State Roundup, January 30, 2019

Democratic legislators announced their priorities Tuesday. House Speaker Michael Busch is at the podium, photo by Diane Rey

DEMS UNVEIL LEGISLATIVE PRIORITIES: Maryland’s Democratic lawmakers unveiled their to-do list for the 2019 General Assembly session on Tuesday, including a pledge to ban the use of plastic foam, raising the minimum wage and cutting prescription drug costs, Pamela Wood reports in the Sun.

MEDICALLY ASSISTED SUICIDE: After several years of failure, proponents of legalizing medically assisted suicide in Maryland believe they’ve got a better chance this year. Pamela Wood of the Sun reports that dozens of people, many of them senior citizens, descended Tuesday on Annapolis, wearing yellow T-shirts from Compassion & Choices. The Portland, Ore.-based organization promotes what it calls “expanded options for compassionate dying. ”

PREVIEW OF HOGAN’s STATE OF STATE: Pamela Wood of the Sun writes that Gov. Larry Hogan will deliver the first “State of the State” speech of his second term — and his fifth such speech overall — on Wednesday. She offers up a few things that you need to know.

HIGHEST EARNING LOBBYISTS: For the fourth year in a row, Tim Perry and his lobbying firm remain the highest paid lobbyists in Annapolis, according to annual reports from the State Ethics Commission. Len Lazarick of MarylandReporter writes that Perry earned almost $2.4 million and the partners at Perry White Ross & Jacobson took in twice that amount, $4.8 million. Based on calculations by, companies, trade groups and organizations spent $44 million on 153 lobbyists — counting only those making $50,000 or more as reported to the state, a few more than last year.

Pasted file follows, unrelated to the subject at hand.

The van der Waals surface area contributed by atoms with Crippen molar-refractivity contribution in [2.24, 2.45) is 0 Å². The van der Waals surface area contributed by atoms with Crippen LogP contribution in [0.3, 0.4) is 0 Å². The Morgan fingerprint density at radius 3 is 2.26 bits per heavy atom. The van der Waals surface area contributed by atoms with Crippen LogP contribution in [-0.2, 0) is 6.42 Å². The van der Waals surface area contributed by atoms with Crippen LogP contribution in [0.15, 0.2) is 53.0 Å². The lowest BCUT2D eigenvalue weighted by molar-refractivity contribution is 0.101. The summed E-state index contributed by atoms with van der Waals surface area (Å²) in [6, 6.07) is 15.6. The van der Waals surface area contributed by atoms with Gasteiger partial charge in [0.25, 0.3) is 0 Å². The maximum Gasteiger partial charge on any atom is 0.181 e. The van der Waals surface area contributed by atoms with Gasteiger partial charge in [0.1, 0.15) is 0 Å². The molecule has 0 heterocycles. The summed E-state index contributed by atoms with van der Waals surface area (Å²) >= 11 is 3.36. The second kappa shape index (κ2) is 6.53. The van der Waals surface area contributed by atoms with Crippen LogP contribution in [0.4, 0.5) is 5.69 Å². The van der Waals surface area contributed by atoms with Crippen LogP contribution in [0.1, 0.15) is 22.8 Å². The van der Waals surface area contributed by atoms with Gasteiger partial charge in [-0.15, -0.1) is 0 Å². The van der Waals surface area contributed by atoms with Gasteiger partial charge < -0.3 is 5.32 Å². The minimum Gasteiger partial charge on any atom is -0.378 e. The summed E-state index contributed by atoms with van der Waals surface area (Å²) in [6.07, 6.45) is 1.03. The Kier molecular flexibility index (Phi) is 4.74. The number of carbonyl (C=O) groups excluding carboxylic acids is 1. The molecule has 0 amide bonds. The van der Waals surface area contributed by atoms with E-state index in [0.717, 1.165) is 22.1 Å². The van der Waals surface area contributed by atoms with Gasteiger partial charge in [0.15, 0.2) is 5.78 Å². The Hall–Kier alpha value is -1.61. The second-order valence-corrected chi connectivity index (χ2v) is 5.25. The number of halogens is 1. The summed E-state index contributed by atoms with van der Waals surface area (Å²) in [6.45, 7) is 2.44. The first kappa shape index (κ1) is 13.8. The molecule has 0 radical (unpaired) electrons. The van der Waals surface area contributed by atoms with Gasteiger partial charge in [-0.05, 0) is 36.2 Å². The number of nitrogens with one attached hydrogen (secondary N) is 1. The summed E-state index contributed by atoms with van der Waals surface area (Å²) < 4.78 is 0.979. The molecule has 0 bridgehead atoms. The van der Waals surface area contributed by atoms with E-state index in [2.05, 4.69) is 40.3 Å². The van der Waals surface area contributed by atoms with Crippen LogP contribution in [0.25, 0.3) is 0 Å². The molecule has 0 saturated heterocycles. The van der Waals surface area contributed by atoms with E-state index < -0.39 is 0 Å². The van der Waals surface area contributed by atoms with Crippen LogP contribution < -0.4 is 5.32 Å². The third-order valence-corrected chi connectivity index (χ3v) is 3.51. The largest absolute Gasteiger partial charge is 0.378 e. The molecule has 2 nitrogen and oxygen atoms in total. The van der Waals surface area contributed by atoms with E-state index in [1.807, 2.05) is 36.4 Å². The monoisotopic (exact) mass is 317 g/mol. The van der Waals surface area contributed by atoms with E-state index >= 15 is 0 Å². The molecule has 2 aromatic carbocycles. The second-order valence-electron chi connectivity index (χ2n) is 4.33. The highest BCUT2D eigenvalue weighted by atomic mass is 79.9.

CYBERBULLYING BILL CONCERNS FREE-SPEECH ADVOCATE: Legislation to expand Maryland’s law against cyberbullying of youngsters drew criticism Tuesday from a free-speech advocate, who was in the unwelcome position of testifying after parents whose teenage daughter was driven to suicide by online harassment, Steve Lash reports for the Daily Record.

STATE AGENCY SETTLES EEOC SUIT: The Maryland Insurance Administration has agreed to settle a lawsuit filed by the U.S. Equal Employment Opportunity Commission that accused the agency of paying three female fraud investigators less than their male counterparts for the same work, Ovetta Wiggins of the Post reports. The disparity violated the federal Equal Pay Act, the lawsuit said.

HOGAN PREZ WATCH: Ovetta Wiggins of the Post gives an overview of Gov. Larry Hogan as he is being courted to possibly run against President Trump in the Republican primary. Hogan is one of the most popular governors in the country.

About The Author

Cynthia Prairie

Contributing Editor Cynthia Prairie has been a newspaper editor since 1979, when she began working at The Raleigh Times. Since then, she has worked for The Baltimore News American, The Chicago Sun-Times, The Prince George’s Journal and Baltimore County newspapers in the Patuxent Publishing chain, including overseeing The Jeffersonian when it was a two-day a week business publication. Cynthia has won numerous state awards, including the Maryland State Bar Association’s Gavel Award. Besides compiling and editing the daily State Roundup, she runs her own online newspaper, The Chester Telegraph. If you have additional questions or comments contact Cynthia at:

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